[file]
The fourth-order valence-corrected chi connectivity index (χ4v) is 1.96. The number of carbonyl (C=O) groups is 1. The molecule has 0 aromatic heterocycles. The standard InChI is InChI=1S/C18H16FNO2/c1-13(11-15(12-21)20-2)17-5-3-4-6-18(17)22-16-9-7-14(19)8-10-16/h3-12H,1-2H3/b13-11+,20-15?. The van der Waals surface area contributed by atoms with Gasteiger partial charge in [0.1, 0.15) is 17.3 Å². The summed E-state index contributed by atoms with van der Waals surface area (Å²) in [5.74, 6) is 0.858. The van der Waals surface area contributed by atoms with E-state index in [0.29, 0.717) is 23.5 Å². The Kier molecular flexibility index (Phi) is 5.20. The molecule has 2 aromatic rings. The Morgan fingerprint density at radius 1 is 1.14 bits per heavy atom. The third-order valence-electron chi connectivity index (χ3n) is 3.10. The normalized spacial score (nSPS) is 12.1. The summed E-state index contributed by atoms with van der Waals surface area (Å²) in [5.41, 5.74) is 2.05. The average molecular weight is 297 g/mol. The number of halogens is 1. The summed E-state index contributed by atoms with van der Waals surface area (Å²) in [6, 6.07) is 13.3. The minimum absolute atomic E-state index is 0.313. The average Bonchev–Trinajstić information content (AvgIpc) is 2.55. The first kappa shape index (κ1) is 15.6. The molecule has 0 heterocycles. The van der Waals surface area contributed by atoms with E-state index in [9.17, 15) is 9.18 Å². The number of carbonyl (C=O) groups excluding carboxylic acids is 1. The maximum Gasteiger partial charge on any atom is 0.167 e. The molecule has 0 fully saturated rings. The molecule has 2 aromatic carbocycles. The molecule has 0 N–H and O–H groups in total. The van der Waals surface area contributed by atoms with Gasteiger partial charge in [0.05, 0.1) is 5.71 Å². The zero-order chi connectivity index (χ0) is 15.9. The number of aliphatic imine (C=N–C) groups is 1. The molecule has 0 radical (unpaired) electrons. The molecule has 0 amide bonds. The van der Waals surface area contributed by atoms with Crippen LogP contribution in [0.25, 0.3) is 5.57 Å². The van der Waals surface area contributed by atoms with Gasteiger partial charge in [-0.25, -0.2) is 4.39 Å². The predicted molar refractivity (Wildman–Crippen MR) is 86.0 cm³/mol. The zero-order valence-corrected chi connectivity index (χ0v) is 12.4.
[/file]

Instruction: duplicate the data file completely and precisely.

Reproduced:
The fourth-order valence-corrected chi connectivity index (χ4v) is 1.96. The number of carbonyl (C=O) groups is 1. The molecule has 0 aromatic heterocycles. The standard InChI is InChI=1S/C18H16FNO2/c1-13(11-15(12-21)20-2)17-5-3-4-6-18(17)22-16-9-7-14(19)8-10-16/h3-12H,1-2H3/b13-11+,20-15?. The van der Waals surface area contributed by atoms with Gasteiger partial charge in [0.1, 0.15) is 17.3 Å². The summed E-state index contributed by atoms with van der Waals surface area (Å²) in [5.74, 6) is 0.858. The van der Waals surface area contributed by atoms with E-state index in [0.29, 0.717) is 23.5 Å². The Kier molecular flexibility index (Phi) is 5.20. The molecule has 2 aromatic rings. The Morgan fingerprint density at radius 1 is 1.14 bits per heavy atom. The third-order valence-electron chi connectivity index (χ3n) is 3.10. The normalized spacial score (nSPS) is 12.1. The summed E-state index contributed by atoms with van der Waals surface area (Å²) in [5.41, 5.74) is 2.05. The average molecular weight is 297 g/mol. The number of halogens is 1. The summed E-state index contributed by atoms with van der Waals surface area (Å²) in [6, 6.07) is 13.3. The minimum absolute atomic E-state index is 0.313. The average Bonchev–Trinajstić information content (AvgIpc) is 2.55. The first kappa shape index (κ1) is 15.6. The molecule has 0 heterocycles. The van der Waals surface area contributed by atoms with E-state index in [9.17, 15) is 9.18 Å². The number of carbonyl (C=O) groups excluding carboxylic acids is 1. The maximum Gasteiger partial charge on any atom is 0.167 e. The molecule has 0 fully saturated rings. The molecule has 2 aromatic carbocycles. The molecule has 0 N–H and O–H groups in total. The van der Waals surface area contributed by atoms with Gasteiger partial charge in [0.05, 0.1) is 5.71 Å². The zero-order chi connectivity index (χ0) is 15.9. The number of aliphatic imine (C=N–C) groups is 1. The molecule has 0 radical (unpaired) electrons. The molecule has 0 amide bonds. The van der Waals surface area contributed by atoms with Crippen LogP contribution in [0.25, 0.3) is 5.57 Å². The van der Waals surface area contributed by atoms with Gasteiger partial charge in [-0.25, -0.2) is 4.39 Å². The predicted molar refractivity (Wildman–Crippen MR) is 86.0 cm³/mol. The zero-order valence-corrected chi connectivity index (χ0v) is 12.4.